Alfaro-Zayas urges this court to extend our reasoning in United States v. Webb, 139 F.3d 1390 (11th Cir.1998), to find that a sentencing court has the authority to depart downward pursuant to § 4A1.3 when the sentence has been increased under § 2L1.2(b)(1)(A) 3 because the defendant was previously convicted of an aggravated felony.   In Webb, we held that “given the appropriate factual determinations,” 139 F.3d at 1396, § 4A1.3 does authorize a sentencing court to downward depart “regardless of a defendant's status as a career offender under § 4B1.1,” id. at 1395.   The reasoning in Webb does not support the conclusion that § 4A1.3 authorizes downward departure by the sentencing court when the defendant has been classified as an aggravated felon under § 2L1.2(b)(1)(A).

Although §§ 4A1.3 and 2L1.2(b)(1)(A) both deal with a defendant's past criminal acts, they do so for different purposes.   Chapter Four of the Sentencing Guidelines designates the criminal history category, while Chapter Two defines offense conduct.4  Section 4A1.3 provides for horizontal departure to a different criminal history category when the sentencing court determines that the defendant's “criminal history category does not adequately reflect the seriousness of the defendant's past criminal conduct or the likelihood that the defendant will commit other crimes.”  U.S.S.G. § 4A1.3, p.s. (emphasis added).   In this case, Alfaro-Zayas does not argue that his criminal history category is not reflective of his past conduct.   Instead, Alfaro-Zayas suggests that his underlying conviction for possession/ transportation of cocaine should not be considered an aggravated felony under § 2L1.2(b)(1)(A).   In the past, we have only applied § 4A1.3 “to a pattern of criminal conduct, not to an individual crime” as Alfaro-Zayas suggests we do here.  United States v. Phillips, 120 F.3d 227, 232 (11th Cir.1997).

Deviation from the offense levels assigned in § 2L1.2 requires the sentencing court to progress along the vertical axis of the sentencing table to a different offense level.5  “This court has distinguished between ‘horizontal’ and ‘vertical’ departures.”  United States v. Melvin, 187 F.3d 1316, 1323 n. 3 (11th Cir.1999).  Section 4A1.3 provides the sentencing court the discretion to move along the horizontal axis of the sentencing table when it believes the criminal history category assigned by the Sentencing Guidelines is not appropriate;  however, this section does not authorize the sentencing court to adjust the offense level when the court finds that the underlying conduct does not support the assigned offense level.6  Thus, the district court correctly concluded that § 4A1.3 was not applicable to Alfaro-Zayas's motion that the court depart downward because his 1992 drug conviction should not be considered an aggravated felony under § 2L1.2(b)(1)(A).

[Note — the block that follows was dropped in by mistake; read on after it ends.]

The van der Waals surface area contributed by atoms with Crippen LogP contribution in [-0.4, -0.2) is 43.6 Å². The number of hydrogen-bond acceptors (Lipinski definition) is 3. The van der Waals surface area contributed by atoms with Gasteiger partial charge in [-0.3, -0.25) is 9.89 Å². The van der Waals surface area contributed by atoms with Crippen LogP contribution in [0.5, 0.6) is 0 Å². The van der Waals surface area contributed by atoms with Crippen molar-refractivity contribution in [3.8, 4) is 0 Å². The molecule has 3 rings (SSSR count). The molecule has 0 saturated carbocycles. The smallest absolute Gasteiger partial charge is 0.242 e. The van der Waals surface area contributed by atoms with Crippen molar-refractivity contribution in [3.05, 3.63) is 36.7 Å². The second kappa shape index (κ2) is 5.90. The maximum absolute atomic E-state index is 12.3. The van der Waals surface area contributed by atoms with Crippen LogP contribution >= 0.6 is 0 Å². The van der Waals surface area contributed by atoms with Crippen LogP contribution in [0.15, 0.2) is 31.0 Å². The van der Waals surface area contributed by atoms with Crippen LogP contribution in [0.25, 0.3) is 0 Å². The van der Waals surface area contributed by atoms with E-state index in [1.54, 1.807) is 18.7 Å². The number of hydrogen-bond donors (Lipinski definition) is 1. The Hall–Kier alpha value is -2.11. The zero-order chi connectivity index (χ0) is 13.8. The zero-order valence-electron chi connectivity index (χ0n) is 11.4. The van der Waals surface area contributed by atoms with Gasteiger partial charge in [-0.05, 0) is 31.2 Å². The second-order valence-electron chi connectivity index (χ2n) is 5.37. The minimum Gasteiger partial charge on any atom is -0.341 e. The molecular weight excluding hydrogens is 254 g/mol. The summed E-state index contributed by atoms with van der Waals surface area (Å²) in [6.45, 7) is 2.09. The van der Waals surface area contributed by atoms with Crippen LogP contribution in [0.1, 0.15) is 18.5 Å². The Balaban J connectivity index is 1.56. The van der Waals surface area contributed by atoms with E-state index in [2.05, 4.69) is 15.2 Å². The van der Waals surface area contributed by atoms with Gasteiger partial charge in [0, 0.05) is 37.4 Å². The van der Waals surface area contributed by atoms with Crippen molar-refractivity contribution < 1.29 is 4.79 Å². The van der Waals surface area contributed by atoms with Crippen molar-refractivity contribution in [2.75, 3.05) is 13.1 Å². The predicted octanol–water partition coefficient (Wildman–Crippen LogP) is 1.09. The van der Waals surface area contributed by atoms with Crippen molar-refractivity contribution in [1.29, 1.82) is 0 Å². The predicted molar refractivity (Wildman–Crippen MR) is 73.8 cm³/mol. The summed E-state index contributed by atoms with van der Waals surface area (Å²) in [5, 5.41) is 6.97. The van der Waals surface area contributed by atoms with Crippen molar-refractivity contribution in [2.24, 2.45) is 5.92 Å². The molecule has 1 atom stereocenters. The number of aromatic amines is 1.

While not empowered under § 4A1.3, the district court did have the authority under § 2L1.2 to evaluate the aggravated felony which triggered the increase in Alfaro-Zayas's offense level and to depart downward if the seriousness of the underlying aggravated felony warranted such a departure.   See U.S.S.G. § 2L1.2, comment. (n. 5) (hereinafter “application note five”).   Specifically, application note five provides:

Aggravated felonies that trigger the adjustment from subsection (b)(1)(A) vary widely.   If subsection (b)(1)(A) applies, and (A) the defendant has previously been convicted of only one felony offense;  (B) such offense was not a crime of violence or firearms offense;  and (C) the term of imprisonment imposed for such offense did not exceed one year, a downward departure may be warranted based on the seriousness of the aggravated felony.